Bosnia and Herzegovina make up two-thirds of the Federal Republic of Bosnia and Herzegovina with the Republika Srpska forming the other one-third. The Republic of Bosnia and Herzegovina exists as a parliamentary republic with a tripartite presidency. The prime minister serves as the head of government while the head of state is the president. Bosnia and Herzegovina gained independence from Yugoslavia on March 3, 1992. The country adopted its first constitution under the Dayton Agreement on December 14, 1995. Although Bosnia and Herzegovina exist as an independent state, it is under international administration with the highest power being exercised by the High Representative for Bosnia and Herzegovina. The high representative’s power is mainly contractual.
The Presidency Of Bosnia And Herzegovina
Bosnia and Herzegovina has a three-member presidential system. The presidency is elected for a four-year term by majority popular vote. The member with the highest votes becomes the chair. The presidency includes one Bosniak, one Croat, and one Serb, who represent Bosnia, Herzegovina, and the Republika Srpska. Chairpersonship of the Presidency rotates among the three members every eight months. The presidency is responsible for foreign policy, appoints ambassadors and international representatives, executes decisions of the parliamentary assembly and reports to the parliamentary assembly on matters touching on the expenditures of the presidency.
The Executive Branch Of The Government Of Bosnia And Herzegovina
The executive is composed of the council of ministers whose chair is chosen by the Presidency and approved by the House of Representatives. The chair of the council appoints other ministers. The council has a responsibility of implementing policy and decisions of Bosnia and Herzegovina such as foreign, foreign trade, monetary and customs policy, immigration and refugee regulation, criminal law enforcement both international and inter-entity relations and coordination of inter-entity transportation. The council of ministers has several standing bodies including the general secretariat, the economic directorate, the internal politics Directorate, the bureau for legal matters, and the Directorate for European integration of Bosnia and Herzegovina.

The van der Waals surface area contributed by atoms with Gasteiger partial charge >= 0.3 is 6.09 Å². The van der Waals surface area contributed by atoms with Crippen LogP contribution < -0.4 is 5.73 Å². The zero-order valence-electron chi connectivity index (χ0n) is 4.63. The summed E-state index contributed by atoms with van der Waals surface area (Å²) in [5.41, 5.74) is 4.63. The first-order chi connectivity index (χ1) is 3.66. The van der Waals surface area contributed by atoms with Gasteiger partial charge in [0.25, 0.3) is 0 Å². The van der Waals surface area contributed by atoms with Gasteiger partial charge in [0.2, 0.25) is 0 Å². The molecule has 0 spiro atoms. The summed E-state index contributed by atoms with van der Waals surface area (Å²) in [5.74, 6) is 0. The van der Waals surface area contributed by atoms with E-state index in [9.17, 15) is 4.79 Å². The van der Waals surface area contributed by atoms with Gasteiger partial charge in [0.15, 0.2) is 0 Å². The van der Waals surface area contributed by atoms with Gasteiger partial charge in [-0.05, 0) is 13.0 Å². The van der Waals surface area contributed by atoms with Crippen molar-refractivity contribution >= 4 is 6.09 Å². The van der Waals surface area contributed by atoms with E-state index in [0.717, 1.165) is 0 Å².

The Legislative Branch Of The Government Of Bosnia And Herzegovina
Bosnia and Herzegovina has a bicameral parliamentary system represented by the Parliamentary Assembly of Bosnia and Herzegovina. The Assembly has two chambers, the House of Peoples and the National House of Representatives. The House of Peoples is the upper chamber consisting of 15 members represented proportionally of five Serbs, five Bosniaks, and five Croats and the members serve for a two-year term. The House of Representatives has 42 members proportionally represented between Croats, Serbs, and Bosniaks. The members serve four-year terms. The legislature enacts legislation, approves the budget, and ratifies treaties and agreements.
The Judicial Branch Of The Government Of Bosnia And Herzegovina
The judiciary is the legal body of the government that exists independently from the executive and the legislature. Bosnia and Herzegovina exist under a civil law system. The constitutional court is the supreme legal body consisting of nine members appointed by the House of Representatives, the People’s Assembly of Republika Srpska, and the president of the European Court of Human Rights. Judges are eligible for appointment until they reach the age of 70. The constitutional court settles constitutional disputes. The state court is composed of the criminal, administrative, and appellate courts, which deal with legal matters within the state of Bosnia and Herzegovina.
About the Author
Benjamin Elisha Sawe holds a Bachelor of Arts in Economics and Statistics and an MBA in Strategic Management. He is a frequent World Atlas contributor.
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